While this law winds its way through the Florida legislative system, the particulars of the Hope Scholarship Program bear striking resemblance to the way our country has responded to a different type of bullying.

Over the past few months, our world has been roiled by stories of sexual harassment and sexual assault. With the rise of #MeToo, people are coming forward to share stories of pain they have harbored for years, even decades, in silence. Their stories have been received with open arms, fueled by hashtags of #Ibelieve you and general media outrage. Time Magazine even named the #MeToo Silence Breakers “people of the year” this week. No industry has proved immune from the scourge of sexual violence and the revelation that powerful figures have been using their sexuality to victimize people again and again throughout their careers.

But while these stories have been a force for redemption and redress for the victims of sexual harassment and sexual violence, the response has been both deeply satisfying and deeply disturbing. Overwhelmingly, individuals implicated in stories of sexual misconduct have been terminated from their places of employment often without any official legal action. Just this week, renowned conductor James Levine was suspended from the Met. Last week, Matt Lauer was fired by NBC. Before that it was public radio host Garrison Keillor, Harvey Weinstein, Kevin Spacey, Charlie Rose, Roy Price, Louis CK, Mark Halperin, Andy Dick, and the list goes on.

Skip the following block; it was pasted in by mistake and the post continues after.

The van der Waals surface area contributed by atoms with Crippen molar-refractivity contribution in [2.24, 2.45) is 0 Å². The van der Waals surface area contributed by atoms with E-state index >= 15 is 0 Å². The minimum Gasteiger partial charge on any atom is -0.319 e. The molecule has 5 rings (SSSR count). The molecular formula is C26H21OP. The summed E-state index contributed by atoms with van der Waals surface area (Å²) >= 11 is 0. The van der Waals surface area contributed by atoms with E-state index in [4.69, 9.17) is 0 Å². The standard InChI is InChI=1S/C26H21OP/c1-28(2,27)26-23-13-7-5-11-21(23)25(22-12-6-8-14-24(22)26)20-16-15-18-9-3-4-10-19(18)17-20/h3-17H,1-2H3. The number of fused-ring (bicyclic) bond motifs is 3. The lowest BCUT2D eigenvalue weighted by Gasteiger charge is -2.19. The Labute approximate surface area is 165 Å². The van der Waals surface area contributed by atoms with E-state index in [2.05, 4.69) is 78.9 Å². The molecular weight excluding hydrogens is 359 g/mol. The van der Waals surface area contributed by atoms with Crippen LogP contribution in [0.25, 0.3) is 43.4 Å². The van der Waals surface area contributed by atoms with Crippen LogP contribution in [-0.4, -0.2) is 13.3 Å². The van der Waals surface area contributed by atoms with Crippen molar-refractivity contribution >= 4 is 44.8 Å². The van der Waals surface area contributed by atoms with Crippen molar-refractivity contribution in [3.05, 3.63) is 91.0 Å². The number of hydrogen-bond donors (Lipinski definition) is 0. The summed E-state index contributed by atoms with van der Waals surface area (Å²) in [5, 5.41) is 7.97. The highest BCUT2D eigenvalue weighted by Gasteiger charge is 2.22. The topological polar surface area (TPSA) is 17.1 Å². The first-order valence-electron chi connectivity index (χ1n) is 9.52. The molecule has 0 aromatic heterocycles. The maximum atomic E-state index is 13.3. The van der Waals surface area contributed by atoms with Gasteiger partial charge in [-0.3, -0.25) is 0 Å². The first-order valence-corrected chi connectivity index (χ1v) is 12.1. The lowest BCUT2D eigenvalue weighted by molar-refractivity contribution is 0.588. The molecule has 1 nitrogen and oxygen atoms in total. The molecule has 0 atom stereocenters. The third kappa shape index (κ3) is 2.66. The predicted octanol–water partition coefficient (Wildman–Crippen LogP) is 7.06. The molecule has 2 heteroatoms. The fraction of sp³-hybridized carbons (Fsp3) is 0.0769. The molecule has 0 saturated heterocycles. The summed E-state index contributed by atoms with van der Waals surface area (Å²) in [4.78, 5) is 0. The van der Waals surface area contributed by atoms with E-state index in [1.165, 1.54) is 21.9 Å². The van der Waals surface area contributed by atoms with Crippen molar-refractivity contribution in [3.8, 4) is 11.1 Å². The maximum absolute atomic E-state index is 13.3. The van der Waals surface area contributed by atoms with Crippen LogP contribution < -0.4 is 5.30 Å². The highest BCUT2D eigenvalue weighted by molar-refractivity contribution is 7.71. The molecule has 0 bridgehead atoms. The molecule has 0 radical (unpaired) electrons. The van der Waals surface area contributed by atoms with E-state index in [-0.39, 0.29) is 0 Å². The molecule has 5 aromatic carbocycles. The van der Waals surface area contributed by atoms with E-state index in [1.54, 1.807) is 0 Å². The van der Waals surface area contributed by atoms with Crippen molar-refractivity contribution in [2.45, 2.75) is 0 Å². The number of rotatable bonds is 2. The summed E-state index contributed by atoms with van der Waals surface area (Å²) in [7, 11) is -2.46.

It is tempting to look at these people and say that justice has been done. For too many years they used their power and prestige to victimize others. For too many years they achieved at the expense of others. Now the truth is out and they will no longer have the influence or the power to inflict such harm again.

But we are facing a bigger problem. Just like removing the bully or the victim from the classroom does nothing to solve the challenges of bullying in school, so too removing these powerful men from their jobs does nothing to solve the climate of willful ignorance and blindness which allowed their predatory behavior to continue.